“Surprisingly, the mother informed me that Emily had clumsiness since childhood. In addition, Emily had never walked like ordinary people, and she seemed to have frequent leg shaking, especially climbing the stairs. Next, I demonstrated a clinical examination with the students and found that Emily had poor muscle coordination and balance (ataxia), numbness of both legs, and loss of joint and vibration senses.”

from 3billion's My Odyssey series #13

Ataxia with vitamin E deficiency (AVED) is a rare genetic disorder that is characterized by progressive ataxia combined with other neurodegenerative symptoms such as loss of proprioception since childhood, as in the case of Emily from My Odyssey #13.

Timely diagnosis of AVED is crucial because early treatment initiation increases the chance of preventing the worsening of the symptoms. Nevertheless, AVED is often misdiagnosed as Friedreich’s ataxia (FRDA) because of their similar clinical features. Herein, we explore how a misdiagnosis of AVED can be prevented and investigate the types of available treatment. 1


Symptoms of AVED generally begin to appear during late childhood or early teens between the ages of 5 and 15 years. 2

Typical symptoms of AVED include progressive ataxia, head titubation (tremor), clumsiness of the hands, loss of proprioception (especially at the distal joint position and vibration sense), dysdiadochokinesia, dystonia, reduced visual acuity, macular atrophy, and retinitis pigmentosa. 1,4

Typical Ataxia with Vitamin E Deficiency symptoms include: Head tibutation, Dystonia, Reduced visual acuity

Symptoms generally progressively worsen over time. If left untreated, ataxia and leg weakness may worsen, resulting in wheelchair dependency. 2,5


AVED can be diagnosed by determining the concentration of vitamin E in the body via laboratory testing and checking for clinical symptoms. However, an accurate diagnosis is difficult as normal range of plasma vitamin E concentration varies with among labs and detection methods. Moreover, ataxia can also be a symptom of other genetic disorders. Therefore, genetic testing is recommended as a rapid and accurate diagnostic method. 2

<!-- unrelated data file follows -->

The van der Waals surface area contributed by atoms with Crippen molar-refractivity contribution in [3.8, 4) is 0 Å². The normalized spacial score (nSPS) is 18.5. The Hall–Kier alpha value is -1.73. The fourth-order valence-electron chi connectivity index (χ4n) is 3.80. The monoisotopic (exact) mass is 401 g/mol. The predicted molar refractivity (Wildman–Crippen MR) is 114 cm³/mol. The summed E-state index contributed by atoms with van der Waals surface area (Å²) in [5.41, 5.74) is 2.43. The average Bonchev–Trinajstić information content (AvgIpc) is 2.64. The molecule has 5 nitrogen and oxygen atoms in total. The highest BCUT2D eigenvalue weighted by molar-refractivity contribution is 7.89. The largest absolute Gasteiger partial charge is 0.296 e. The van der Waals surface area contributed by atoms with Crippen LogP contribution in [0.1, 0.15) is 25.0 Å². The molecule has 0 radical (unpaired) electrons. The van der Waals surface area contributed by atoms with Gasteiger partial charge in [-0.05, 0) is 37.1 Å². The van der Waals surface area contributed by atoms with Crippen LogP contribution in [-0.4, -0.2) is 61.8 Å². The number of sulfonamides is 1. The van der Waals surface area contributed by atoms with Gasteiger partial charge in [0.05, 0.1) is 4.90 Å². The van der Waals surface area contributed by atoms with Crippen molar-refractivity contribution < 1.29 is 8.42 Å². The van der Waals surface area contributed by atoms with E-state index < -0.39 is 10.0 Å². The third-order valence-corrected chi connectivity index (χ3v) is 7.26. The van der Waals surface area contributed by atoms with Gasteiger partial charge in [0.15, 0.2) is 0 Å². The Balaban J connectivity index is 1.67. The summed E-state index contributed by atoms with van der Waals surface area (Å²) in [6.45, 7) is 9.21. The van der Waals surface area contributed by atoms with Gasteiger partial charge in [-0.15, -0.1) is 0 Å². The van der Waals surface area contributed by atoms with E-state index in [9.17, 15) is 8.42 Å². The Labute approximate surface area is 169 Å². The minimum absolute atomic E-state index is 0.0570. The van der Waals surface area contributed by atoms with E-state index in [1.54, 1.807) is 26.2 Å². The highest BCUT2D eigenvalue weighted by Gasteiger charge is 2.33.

As previously mentioned, FRDA is a rare genetic disorder that can be easily misdiagnosed as AVED because of the similarity of the two diseases. Both FRDA and AVED are rare genetic disorders that present similar neurodegenerative symptoms, including ataxia. 3

FRDA and AVED are difficult to differentiate based on symptoms alone. However, both are caused by mutations in different genes; this makes accurate diagnosis possible through genetic testing. AVED is caused by a mutation in TTPA located at 8q12.3 of chromosome 8 2,4, whereas FRDA is caused by a mutation in FXN at 9q21.11 of chromosome 9. 3

AVED is caused by a mutation in TTPA gene located at 8q12.3 of chromosome 8, while FRDA is cuased by a mutation in FXN gene at 9Q21.11 of chromosome 9

The genetic mutations responsible for AVED occur in the exon and can be diagnosed via whole-exome sequencing and whole genome sequencing (WGS), whereas the genetic mutation responsible for FRDA is often located at a GAA repeat expansion site on intron-1 and thus, can only be diagnosed through WGS.

Hence, for any patients with early-onset ataxia, WGS would be an appropriate choice for an accurate diagnosis as misdiagnosis can often delay the appropriate initial treatment period for patients with AVED.